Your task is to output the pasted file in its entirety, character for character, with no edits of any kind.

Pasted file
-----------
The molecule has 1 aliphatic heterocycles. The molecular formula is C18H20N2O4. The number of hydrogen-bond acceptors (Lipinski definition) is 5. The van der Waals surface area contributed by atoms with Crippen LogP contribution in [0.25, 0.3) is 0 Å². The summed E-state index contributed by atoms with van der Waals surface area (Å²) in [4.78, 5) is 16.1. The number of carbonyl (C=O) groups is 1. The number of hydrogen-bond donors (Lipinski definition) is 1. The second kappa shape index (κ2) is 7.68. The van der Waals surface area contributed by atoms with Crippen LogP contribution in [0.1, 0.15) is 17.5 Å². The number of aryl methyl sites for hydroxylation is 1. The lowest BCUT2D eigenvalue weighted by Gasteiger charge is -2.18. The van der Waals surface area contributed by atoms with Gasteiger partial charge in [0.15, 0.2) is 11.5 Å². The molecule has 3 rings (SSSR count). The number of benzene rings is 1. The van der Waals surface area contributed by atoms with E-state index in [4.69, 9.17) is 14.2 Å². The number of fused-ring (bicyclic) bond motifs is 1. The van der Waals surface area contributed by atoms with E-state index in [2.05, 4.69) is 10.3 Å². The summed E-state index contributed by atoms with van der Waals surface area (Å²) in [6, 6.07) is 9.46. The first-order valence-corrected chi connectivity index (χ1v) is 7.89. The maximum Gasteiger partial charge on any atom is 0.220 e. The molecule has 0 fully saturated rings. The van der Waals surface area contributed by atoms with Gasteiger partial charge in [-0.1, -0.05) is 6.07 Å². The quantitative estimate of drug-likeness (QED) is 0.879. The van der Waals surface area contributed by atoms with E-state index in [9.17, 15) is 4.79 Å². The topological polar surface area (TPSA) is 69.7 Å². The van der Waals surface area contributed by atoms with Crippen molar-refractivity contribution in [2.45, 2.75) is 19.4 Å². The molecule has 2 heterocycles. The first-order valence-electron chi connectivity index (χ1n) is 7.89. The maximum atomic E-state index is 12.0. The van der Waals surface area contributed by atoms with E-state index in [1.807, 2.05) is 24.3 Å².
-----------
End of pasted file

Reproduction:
The molecule has 1 aliphatic heterocycles. The molecular formula is C18H20N2O4. The number of hydrogen-bond acceptors (Lipinski definition) is 5. The van der Waals surface area contributed by atoms with Crippen LogP contribution in [0.25, 0.3) is 0 Å². The summed E-state index contributed by atoms with van der Waals surface area (Å²) in [4.78, 5) is 16.1. The number of carbonyl (C=O) groups is 1. The number of hydrogen-bond donors (Lipinski definition) is 1. The second kappa shape index (κ2) is 7.68. The van der Waals surface area contributed by atoms with Crippen LogP contribution in [0.1, 0.15) is 17.5 Å². The number of aryl methyl sites for hydroxylation is 1. The lowest BCUT2D eigenvalue weighted by Gasteiger charge is -2.18. The van der Waals surface area contributed by atoms with Gasteiger partial charge in [0.15, 0.2) is 11.5 Å². The molecule has 3 rings (SSSR count). The number of benzene rings is 1. The van der Waals surface area contributed by atoms with E-state index in [4.69, 9.17) is 14.2 Å². The number of fused-ring (bicyclic) bond motifs is 1. The van der Waals surface area contributed by atoms with E-state index in [2.05, 4.69) is 10.3 Å². The summed E-state index contributed by atoms with van der Waals surface area (Å²) in [6, 6.07) is 9.46. The first-order valence-corrected chi connectivity index (χ1v) is 7.89. The maximum Gasteiger partial charge on any atom is 0.220 e. The molecule has 0 fully saturated rings. The van der Waals surface area contributed by atoms with Gasteiger partial charge in [-0.1, -0.05) is 6.07 Å². The quantitative estimate of drug-likeness (QED) is 0.879. The van der Waals surface area contributed by atoms with E-state index in [9.17, 15) is 4.79 Å². The topological polar surface area (TPSA) is 69.7 Å². The van der Waals surface area contributed by atoms with Crippen molar-refractivity contribution in [2.45, 2.75) is 19.4 Å². The molecule has 2 heterocycles. The first-order valence-electron chi connectivity index (χ1n) is 7.89. The maximum atomic E-state index is 12.0. The van der Waals surface area contributed by atoms with E-state index in [1.807, 2.05) is 24.3 Å².